As we learn in the first few pages of Ivan the Terrible: Free to Reward & Free to Punish by Charles J. Halperin, most of what we think we know about 16th-century Tsar Ivan the Terrible is based on dubious scholarship. Popular images such as Ivan the Madman and Ivan the Scholar come mainly from legends and folk tales, some of which have been in circulation since the days of Ivan himself, when he was a frequent target of propaganda by enemy states. In actuality, there is very little material record of the Tsar’s temperament or mental state, nor are there reliable sources to account for most of his day-to-day activities.
Halperin’s solution to this problem is a kind of structural synthesis. He draws on his vast expertise of the social, political, and religious structures of Muscovy in the time of Ivan to speculate on the life of the principality’s ruler. As a consequence, Halperin’s book is arguably the most reliable secondary source available on the topic in English. Having done away with the apocrypha and more artistic renderings of Ivan, and relying only on firm evidence to support his synthesis, the soundness of Halperin’s account is difficult to challenge. However, Halperin’s reliance on analysis from a distance means that his book feels less like the biography of a man and more like a wide-angle snapshot of 16th-century Muscovy as a whole. It is decidedly impersonal, distant.
Many of the stories most closely associated with Ivan are given minimal treatment. The Tsar’s accidental murder of his son and heir apparent (and the subject of Ilya Repin’s iconic 1885 painting, below) is tucked away at the end of a late chapter: “In 1581 Ivan supposedly accidentally killed his elder son, Tsarevich Ivan, whose death, regardless of its cause, cast a pall over his declining years.” Likewise, Halperin affords the infamous Massacre of Novgorod, in which Ivan’s forces slaughtered tens of thousands of his own subjects in retribution for their city’s alleged treachery, only scattered references here in there, instead of the serious attention one might expect for such a defining moment in the Tsar’s reign. Halperin’s reasoning is understandable: we don’t have the evidence to conjecture exactly what happened with the Tsarevich or in Novgorod, so we shouldn’t try. The consequence, however, is the feeling that Halperin refused to cast an actor to star in his film.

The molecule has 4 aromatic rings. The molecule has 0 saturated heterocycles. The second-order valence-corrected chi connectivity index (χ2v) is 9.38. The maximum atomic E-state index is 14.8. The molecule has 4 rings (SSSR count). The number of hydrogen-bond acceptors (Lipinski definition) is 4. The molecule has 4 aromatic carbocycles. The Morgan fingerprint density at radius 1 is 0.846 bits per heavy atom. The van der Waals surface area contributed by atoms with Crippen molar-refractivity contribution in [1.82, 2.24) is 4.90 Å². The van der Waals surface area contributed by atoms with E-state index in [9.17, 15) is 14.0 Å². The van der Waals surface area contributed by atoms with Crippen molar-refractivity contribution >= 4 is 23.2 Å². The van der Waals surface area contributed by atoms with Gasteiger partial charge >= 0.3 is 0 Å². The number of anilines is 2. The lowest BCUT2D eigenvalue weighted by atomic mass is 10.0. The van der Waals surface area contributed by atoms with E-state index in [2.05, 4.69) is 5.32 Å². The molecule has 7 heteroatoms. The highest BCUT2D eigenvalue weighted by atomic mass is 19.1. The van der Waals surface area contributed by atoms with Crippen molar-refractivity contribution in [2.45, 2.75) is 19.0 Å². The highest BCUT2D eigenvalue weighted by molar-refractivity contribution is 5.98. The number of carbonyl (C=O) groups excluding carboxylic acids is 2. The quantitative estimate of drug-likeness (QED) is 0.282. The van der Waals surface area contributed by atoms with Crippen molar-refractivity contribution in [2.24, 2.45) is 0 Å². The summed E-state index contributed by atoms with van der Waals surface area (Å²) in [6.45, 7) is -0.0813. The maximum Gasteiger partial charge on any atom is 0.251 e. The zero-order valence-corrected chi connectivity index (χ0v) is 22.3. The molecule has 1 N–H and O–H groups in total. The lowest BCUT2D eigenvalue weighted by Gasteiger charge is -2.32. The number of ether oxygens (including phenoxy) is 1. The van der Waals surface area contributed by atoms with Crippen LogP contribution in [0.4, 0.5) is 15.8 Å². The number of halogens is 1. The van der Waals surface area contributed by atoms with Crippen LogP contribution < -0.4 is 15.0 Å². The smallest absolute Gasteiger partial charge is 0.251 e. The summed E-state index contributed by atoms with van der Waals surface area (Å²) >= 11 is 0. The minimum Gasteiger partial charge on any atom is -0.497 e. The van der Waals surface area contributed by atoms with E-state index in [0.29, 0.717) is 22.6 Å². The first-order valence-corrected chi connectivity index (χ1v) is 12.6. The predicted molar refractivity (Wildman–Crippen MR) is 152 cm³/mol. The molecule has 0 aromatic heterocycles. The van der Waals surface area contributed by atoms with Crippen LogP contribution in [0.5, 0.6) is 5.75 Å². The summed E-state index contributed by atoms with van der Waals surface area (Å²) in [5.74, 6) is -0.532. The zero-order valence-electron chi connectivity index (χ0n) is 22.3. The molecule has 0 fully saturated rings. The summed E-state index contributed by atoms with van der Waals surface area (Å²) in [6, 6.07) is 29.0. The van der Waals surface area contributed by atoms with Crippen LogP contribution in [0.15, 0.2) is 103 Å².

Much attention is given to the various political, social, and religious bodies which governed daily life and high-level leadership in Muscovy in the 16th century. Readers who approach this book with an image of Muscovy as being undeveloped politically, or else crudely dominated by a single ruler, will be surprised by the sophistication of the nation’s decision-making processes. While Ivan was unquestionably the most powerful man in Muscovy, he spent much of his life negotiating control with the Church and aristocracy. Halperin is at his best when describing these institutions, drawing on contemporary political theory, when relevant, to explain how they interacted with each other, and when those interactions turned contentious. What emerges is a picture of Muscovy in peril, a nation constantly gripped by power struggles which often turned violent.
One interesting quirk of Ivan the Terrible: Free to Reward & Free to Punish is the author’s surprising defensiveness of his subject. Comparisons to various rulers of Britain and France pop up unexpectedly, usually only to make the point that Russians were not alone in behaving badly. When Ivan’s mother, Elena Glinskaya, “disposed permanently of Ivan’s uncles” to secure power, Halperin rushes in to point out that Elena’s European contemporary, Catherine de’ Medici, did more or less the same. When pondering how the aristocracy of Muscovy had failed to prevent Ivan from massacring his own subjects, Halperin digresses to England circa 1216 to remind us that even King John eventually dismissed the Magna Carta. Literacy rates in 16th century Muscovy are compared favourably to England in the same era, as are rates of religious persecution. Perhaps the most amusing comparison – but the least useful, from a scholarly perspective – comes early in the book:
“The evidence of Ivan’s putative homosexuality consists only of unsubstantiated innuendo during the oprichnina, minuscule compared to the abundant evidence of the lifestyle of James I/VI of England/Scotland or the supposedly bisexually depraved Henri III of France.”
Halperin’s comparisons would be less suspicious if at least some of them cast Ivan or Muscovy in a negative light. But they appear almost invariably to adorn their subject, never to disfigure him. Halperin’s haste to contextualise Tsarist Russia (‘defend’ would be too strong a word) puts him in the company of scores of scholars – too many to name – who do the same with contemporary Russia, responding to criticism not with justification, but by finding parallel faults in Western states.
Charles J. Halperin’s Ivan the Terrible: Free to Reward & Free to Punish was published by University of Pittsburgh Press in 2019. It is available on Amazon.
Louis Train holds a master’s degree in international relations from the Moscow State Institute of International Relations (МГИМО) and a master’s in international security studies from the University of Reading. He does research on Russian foreign policy, diplomacy, and the intersection between culture and international relations. Follow him on Twitter at @LouisTrain.